English Learning Tips For Students
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Mary Lou Johnson

Grammar and other usage errors grate on the ears of people in the know--just as fingernails on a chalkboard do. There are several good reasons for knowing and using correct or polished grammar: you sound smarter in the worlds of education and business, you have more confidence in your ability to speak to anyone, and you can guide your children to learn the right way to speak right from the start. Here are my top 10 grammar gripes. There are more than ten that occur frequently in basic, everyday American English that we could work on to repair. These are presented in recognition of May is Better Hearing and Speech Month, but our collective attention to correct language usage is needed every day of the year.

Before getting started, realize as you read that some of my topics and examples will sound incorrect to you. That will be because you are so used to hearing yourself and others make these errors daily, and you think the wrong way is right. Check these out by doing a quick online search of grammar errors. Using the format of a popular late-night television host, I will count backwards from number 10 to number 1, saving my personal most-gruesome grammar gremlin for last.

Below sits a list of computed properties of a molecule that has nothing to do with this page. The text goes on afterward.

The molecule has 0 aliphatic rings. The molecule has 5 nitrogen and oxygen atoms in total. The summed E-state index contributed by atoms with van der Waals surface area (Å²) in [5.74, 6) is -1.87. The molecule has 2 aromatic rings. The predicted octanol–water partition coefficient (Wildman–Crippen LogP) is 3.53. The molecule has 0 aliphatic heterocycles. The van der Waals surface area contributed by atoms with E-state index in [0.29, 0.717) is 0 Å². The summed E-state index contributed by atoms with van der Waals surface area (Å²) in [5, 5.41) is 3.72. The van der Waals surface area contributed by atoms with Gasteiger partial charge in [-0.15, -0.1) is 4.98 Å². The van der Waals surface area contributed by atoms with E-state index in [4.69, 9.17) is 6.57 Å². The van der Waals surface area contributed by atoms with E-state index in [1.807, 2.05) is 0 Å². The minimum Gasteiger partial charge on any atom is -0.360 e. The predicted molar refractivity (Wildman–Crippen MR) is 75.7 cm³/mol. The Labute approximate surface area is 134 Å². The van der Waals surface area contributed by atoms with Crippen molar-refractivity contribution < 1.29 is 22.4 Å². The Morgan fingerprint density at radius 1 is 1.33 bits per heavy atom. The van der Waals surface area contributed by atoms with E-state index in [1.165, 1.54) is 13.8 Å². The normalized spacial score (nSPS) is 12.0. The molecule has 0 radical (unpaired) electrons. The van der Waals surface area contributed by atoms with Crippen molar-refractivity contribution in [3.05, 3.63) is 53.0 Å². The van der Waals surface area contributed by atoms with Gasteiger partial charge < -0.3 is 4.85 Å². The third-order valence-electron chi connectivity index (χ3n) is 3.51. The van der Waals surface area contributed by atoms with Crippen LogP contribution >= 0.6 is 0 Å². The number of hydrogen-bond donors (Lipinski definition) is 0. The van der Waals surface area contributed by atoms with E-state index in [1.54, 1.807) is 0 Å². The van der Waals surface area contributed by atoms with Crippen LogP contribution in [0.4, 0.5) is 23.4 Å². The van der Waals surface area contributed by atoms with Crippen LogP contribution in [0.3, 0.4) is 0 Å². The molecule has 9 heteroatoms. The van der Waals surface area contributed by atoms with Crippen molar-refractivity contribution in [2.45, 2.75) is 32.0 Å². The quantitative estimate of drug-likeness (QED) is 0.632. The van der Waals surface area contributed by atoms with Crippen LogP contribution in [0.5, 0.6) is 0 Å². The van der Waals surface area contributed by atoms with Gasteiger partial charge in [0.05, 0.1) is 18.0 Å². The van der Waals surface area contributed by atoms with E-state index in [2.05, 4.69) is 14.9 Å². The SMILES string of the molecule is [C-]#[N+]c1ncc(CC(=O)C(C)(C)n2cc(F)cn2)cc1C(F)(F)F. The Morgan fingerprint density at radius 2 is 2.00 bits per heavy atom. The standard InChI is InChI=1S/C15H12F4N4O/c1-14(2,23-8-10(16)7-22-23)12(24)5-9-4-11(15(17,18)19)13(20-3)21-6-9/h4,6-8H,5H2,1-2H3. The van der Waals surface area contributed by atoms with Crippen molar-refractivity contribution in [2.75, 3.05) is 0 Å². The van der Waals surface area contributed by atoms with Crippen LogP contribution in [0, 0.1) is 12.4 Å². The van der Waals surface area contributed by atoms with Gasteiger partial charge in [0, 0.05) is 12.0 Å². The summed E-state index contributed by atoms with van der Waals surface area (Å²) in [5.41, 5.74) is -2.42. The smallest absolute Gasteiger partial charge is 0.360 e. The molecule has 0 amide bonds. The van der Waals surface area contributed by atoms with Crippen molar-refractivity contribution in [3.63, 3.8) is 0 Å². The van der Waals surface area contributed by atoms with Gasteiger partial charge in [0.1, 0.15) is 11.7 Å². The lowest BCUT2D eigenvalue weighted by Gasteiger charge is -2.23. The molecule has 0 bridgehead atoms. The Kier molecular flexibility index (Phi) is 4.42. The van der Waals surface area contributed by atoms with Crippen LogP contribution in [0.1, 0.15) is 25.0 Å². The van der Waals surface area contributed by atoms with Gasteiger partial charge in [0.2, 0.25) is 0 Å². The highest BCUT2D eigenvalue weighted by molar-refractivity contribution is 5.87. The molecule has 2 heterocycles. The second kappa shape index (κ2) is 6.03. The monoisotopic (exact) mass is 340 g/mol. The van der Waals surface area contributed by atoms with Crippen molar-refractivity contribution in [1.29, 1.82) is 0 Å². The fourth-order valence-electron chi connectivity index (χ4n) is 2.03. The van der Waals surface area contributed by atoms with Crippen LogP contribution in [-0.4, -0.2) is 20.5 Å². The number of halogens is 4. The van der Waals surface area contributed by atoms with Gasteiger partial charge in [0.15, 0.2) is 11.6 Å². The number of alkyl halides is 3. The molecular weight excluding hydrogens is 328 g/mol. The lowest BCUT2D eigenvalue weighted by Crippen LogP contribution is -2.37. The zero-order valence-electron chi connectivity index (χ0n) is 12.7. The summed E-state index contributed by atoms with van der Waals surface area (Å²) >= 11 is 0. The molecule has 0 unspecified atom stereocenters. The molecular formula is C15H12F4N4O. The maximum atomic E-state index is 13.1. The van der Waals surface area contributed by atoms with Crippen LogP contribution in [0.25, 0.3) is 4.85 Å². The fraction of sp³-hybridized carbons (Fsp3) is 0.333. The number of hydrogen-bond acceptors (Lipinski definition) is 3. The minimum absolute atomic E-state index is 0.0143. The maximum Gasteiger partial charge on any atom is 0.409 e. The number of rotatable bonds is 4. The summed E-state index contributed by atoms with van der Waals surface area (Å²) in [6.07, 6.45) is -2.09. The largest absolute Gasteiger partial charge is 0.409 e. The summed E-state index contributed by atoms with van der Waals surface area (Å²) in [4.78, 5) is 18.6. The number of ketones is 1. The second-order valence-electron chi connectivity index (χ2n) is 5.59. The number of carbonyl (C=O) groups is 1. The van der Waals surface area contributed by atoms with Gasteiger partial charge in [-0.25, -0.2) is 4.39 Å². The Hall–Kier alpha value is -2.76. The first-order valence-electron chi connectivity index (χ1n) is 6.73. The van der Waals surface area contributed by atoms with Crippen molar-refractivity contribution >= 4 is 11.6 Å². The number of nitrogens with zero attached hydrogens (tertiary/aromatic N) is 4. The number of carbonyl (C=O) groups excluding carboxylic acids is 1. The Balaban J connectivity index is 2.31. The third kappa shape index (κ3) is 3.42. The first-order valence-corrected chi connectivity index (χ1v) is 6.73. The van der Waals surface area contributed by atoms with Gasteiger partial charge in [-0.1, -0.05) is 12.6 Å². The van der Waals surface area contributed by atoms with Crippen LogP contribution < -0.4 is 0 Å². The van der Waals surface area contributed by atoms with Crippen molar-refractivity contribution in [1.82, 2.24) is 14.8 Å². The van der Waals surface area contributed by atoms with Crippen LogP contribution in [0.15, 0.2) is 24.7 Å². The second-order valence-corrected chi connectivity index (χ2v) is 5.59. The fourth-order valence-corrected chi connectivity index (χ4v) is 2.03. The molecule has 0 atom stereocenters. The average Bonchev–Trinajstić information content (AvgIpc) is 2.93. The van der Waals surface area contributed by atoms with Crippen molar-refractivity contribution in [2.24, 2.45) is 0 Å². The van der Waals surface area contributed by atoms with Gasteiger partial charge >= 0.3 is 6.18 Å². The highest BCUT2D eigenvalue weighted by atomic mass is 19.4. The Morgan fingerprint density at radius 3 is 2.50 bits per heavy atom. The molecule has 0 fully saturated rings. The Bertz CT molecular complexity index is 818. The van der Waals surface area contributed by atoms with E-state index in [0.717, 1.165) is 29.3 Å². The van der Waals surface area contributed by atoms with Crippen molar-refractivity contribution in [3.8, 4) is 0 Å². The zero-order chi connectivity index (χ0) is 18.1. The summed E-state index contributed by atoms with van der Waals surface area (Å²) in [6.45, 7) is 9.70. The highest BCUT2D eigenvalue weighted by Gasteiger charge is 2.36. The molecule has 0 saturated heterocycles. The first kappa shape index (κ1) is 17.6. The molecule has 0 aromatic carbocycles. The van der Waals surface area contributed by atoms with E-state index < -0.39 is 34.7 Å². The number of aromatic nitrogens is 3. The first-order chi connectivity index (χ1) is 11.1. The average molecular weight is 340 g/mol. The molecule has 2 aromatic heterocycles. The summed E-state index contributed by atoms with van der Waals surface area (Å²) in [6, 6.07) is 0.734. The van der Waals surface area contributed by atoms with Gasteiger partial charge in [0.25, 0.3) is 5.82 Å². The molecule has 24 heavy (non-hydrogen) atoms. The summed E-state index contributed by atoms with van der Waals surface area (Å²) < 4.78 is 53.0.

10. Subject-Verb Disagreement:

I hear subjects and verbs "argue" in everyday speech uttered by everyday people and by people who broadcast the news. We need more agreement in this world! We all know what singular and plural mean. If the subject is singular, the verb must be, also. Similarly, if the subject is plural, the verb must be. Use your knowledge to check if you usage is correct. "One" means one, right? The number one is singular, so you must use a singular verb such as "is". This applies to the words everyone, anyone, each person, no one, nobody, and none. The word couple, as in a married couple, represents a singular entity, so it must have a singular verb, also. The words data and bacteria are actually plural words, so they must have plural verbs-really. I'm amazed how many people with advanced science knowledge don't realize this.